It’s not glamorous, but everybody needs to do it. From Romans gossiping on the loo to medieval royal bottom-wiping, to the invention of our modern flushing toilet, here are 2,000 years of toilet history!
*Updated November 2017*
1. Housesteads Roman Fort, Hadrian’s Wall: All together now…
The best preserved Roman loos in Britain are at Housesteads Roman Fort on Hadrian’s Wall. At its height, the fort was garrisoned by 800 men, who would use the loo block you can still see today. There weren’t any cubicles, so men sat side by side, free to gossip on the events of the day. They didn’t have loo roll either, so many used a sponge on a stick, washed and shared by many people – lovely!
2. Old Sarum, Wiltshire: Luxury facilities, until you have to clean them…
These deep cesspits sat beneath the Norman castle at Old Sarum, probably underneath rooms reached from the main range, like private bathrooms. In the medieval period luxury castles were built with indoor toilets known as ‘garderobes’, and the waste dropped into a pit below. It was the job of the ‘Gongfarmer’ to remove it – one of the smelliest jobs in history? At Old Sarum the Gongfarmer was dangled from a rope tied around his waist, while he emptied the two 5m pits.
3. Dover Castle, Kent: The royal wee
Henry II made sure that Dover Castle was well provided with garderobes. He had his own en-suite facilities off the principal bed-chamber. As with many castles of the era, chutes beneath the garderobes were built so that the waste fell into a pit which could be emptied from outside the building.
Medieval nobility would likely have a ‘groom of the stool’ – an important servant within the household responsible for making the experience comfortable for his employer, and bottom wiping!
4. Goodrich Castle, Herefordshire: The toilet tower
At Goodrich Castle there’s a whole tower dedicated to doing your business. The garderobe tower was built in the later Middle Ages to replace a small single latrine, and the survival of such as large example is extremely rare in England in Wales. The loos could be accessed from the courtyard from one of three doors, leading to the ‘cubicles’. There might have been more than one seat in each chamber.
5. Orford Castle, Suffolk: A Norman urinal
Garderobes are quite common in medieval castles, but urinals are a little more unusual. Henry II’s Orford Castle was built as a show of royal power, and to guard the busy port of Orford. The constable – a senior royal official in charge of the castle – had his own private room, which has a urinal built into the thick castle wall.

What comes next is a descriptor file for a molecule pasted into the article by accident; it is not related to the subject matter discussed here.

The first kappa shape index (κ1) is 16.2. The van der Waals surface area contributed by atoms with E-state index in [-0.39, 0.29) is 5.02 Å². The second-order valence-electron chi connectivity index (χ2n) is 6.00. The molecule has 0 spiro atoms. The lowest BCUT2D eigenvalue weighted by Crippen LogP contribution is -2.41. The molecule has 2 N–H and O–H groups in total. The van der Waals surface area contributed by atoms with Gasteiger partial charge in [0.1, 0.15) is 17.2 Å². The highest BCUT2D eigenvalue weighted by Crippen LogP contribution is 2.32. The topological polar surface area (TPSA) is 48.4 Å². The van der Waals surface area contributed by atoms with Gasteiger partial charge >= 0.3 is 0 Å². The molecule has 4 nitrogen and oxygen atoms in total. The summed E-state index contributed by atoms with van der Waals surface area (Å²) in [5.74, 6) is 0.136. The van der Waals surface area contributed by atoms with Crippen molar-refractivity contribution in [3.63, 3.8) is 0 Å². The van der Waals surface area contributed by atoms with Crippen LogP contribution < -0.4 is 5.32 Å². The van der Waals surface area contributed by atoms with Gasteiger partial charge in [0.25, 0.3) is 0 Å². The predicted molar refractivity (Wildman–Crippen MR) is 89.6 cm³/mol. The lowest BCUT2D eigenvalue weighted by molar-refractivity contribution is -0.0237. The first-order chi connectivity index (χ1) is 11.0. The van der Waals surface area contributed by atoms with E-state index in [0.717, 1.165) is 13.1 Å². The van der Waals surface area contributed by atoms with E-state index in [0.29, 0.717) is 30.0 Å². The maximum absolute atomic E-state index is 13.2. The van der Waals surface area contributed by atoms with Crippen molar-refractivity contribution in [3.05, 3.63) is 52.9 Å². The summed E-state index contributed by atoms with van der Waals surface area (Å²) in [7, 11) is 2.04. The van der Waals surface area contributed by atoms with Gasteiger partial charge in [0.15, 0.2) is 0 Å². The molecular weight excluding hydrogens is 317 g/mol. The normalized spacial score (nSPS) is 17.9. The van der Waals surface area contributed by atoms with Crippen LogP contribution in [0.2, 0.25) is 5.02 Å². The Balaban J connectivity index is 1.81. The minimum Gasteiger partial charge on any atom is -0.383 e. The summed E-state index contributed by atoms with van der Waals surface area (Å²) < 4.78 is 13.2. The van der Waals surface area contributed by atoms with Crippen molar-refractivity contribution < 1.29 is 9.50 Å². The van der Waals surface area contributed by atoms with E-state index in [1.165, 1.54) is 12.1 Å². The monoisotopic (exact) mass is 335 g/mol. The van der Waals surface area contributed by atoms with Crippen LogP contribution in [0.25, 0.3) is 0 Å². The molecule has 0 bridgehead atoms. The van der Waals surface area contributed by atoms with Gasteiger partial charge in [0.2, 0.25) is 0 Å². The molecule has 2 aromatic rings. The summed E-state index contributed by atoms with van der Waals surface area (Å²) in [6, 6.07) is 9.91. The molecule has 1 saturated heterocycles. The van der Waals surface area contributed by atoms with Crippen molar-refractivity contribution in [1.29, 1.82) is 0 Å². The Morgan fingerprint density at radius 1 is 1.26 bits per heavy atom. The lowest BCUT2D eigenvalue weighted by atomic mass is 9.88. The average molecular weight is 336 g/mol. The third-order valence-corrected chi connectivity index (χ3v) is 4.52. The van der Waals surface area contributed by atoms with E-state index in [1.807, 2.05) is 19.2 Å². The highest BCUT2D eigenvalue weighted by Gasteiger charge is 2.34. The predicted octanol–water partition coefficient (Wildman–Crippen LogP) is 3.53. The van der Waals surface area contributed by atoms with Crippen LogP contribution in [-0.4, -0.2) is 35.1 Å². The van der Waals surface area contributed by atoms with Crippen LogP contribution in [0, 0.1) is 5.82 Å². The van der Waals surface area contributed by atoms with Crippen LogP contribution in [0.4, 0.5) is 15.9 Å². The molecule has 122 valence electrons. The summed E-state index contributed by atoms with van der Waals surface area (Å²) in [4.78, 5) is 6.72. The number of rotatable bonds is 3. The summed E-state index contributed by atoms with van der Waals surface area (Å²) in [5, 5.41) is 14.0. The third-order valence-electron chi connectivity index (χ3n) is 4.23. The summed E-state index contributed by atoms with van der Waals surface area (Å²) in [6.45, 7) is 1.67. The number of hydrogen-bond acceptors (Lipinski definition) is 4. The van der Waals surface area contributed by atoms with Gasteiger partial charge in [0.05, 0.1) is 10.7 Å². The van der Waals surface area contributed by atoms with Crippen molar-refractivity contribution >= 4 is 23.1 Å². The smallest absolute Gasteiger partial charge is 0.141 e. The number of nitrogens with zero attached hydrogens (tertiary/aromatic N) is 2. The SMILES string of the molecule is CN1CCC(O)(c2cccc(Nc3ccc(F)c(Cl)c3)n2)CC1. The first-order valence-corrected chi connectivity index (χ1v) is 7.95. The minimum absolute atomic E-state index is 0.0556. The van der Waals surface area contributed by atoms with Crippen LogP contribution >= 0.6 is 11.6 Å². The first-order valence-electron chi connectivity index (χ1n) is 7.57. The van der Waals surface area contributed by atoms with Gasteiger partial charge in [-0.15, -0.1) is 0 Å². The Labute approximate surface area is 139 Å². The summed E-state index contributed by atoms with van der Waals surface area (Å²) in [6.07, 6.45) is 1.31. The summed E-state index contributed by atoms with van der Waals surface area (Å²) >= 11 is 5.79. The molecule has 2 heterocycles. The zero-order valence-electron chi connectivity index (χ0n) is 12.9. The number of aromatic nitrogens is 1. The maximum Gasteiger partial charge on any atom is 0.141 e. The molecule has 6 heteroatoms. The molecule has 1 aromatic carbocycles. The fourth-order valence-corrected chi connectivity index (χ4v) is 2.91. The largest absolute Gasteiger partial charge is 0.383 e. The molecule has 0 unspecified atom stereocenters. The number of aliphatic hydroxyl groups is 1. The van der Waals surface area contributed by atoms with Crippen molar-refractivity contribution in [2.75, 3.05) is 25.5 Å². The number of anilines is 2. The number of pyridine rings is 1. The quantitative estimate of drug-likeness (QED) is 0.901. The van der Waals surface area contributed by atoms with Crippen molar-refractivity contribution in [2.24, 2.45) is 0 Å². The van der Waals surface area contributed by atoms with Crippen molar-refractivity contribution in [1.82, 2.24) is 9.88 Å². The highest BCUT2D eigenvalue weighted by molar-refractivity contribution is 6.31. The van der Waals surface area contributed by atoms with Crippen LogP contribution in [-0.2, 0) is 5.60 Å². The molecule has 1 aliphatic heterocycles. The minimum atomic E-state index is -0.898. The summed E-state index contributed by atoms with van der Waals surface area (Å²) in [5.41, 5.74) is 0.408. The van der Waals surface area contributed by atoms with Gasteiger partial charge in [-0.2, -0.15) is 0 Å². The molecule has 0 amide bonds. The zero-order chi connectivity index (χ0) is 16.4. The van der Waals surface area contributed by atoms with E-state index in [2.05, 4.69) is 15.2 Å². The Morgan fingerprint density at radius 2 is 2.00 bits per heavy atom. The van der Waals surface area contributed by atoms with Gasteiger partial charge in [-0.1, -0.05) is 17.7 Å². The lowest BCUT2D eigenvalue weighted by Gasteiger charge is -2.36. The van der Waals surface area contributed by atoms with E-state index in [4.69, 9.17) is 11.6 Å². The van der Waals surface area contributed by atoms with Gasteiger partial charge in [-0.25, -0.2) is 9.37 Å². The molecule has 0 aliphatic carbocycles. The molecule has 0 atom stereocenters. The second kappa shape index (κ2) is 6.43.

6. Muchelney Abbey, Somerset: Thatched loo for monks
Many medieval abbey ruins across the country include the remains of the latrines, or ‘reredorter’ (meaning literally ‘at the back of the dormitory’), including Muchelney Abbey, Castle Acre Priory and Battle Abbey. At Muchelney the building survives with a thatched roof, making it the only one of its kind in Britain. The monks would enter the loo block via their dormitory and take their place in a cubicle – you can still see the fixings for the bench and partitions between each seat.
7. Jewel Tower, London: The Privy Palace
A precious survival from the medieval Palace of Westminster, Jewel Tower was part of the ‘Privy Palace’, the residence of the medieval kings and their families from 11th to 16th century. It was well supplied with garderobes, with one on each of the three floors. As the tower housed the royal treasure, while sitting on the loo you might have enjoyed the richest view in the kingdom!
8. Old Wardour Castle, Wiltshire: ‘A new discourse of a stale subject’
The forerunner to our modern flushing toilet was invented at Old Wardour Castle. The inventor Sir John Harington met with five others at the castle to discuss his idea for the first time in 1592. Sir John might have been influenced by the plumbing situation at Old Wardour – in the 14th century the castle was built with luxurious ‘en-suites’ for many of the important chambers, but by the end of the century it was more likely to just cause a big stink as both shafts and drains frequently blocked up.
9. Audley End House, Essex: Feeling flush
Along with many other technological advancements, Audley End was one of the first country houses in England to have flushing toilets. The first of Joseph Bramah’s new hinged-valve water closets was purchased in 1775, and a further 4 were bought in 1785 at a cost equivalent to the wages of two servants for a whole year! Although none of the Bramah toilets survive, there are two other early loos from the 1870s, one next to the chapel and another in the Coal Gallery.
10. Brodsworth Hall, South Yorkshire: Thunderboxes
Inside the elegant Victorian country house of Brodsworth Hall almost everything has been left exactly as it was when it was still a family home. So as well as the grand furniture, there’s also everything from the commodes of the 1840s to a modern pink bathroom from the 1960s/70s. A highlight has to be the flush thunderboxes – essentially mahogany boxes with a hole, and a brass handle for flushing – part of the original sanitary arrangements in the 1860s.
Uncover More Stories
Learn more about a recent conservation project to restore a hidden Victorian privy at Brodsworth Hall and Gardens on our news pages.
If you fancy flushing out more toilet tales at historic sites around the country, choose from hundreds of castles, abbeys and ruins here. Don’t forget that English Heritage membership offers free access to over 400 historic sites, free or reduced price entry to hundreds of events and loads of other benefits.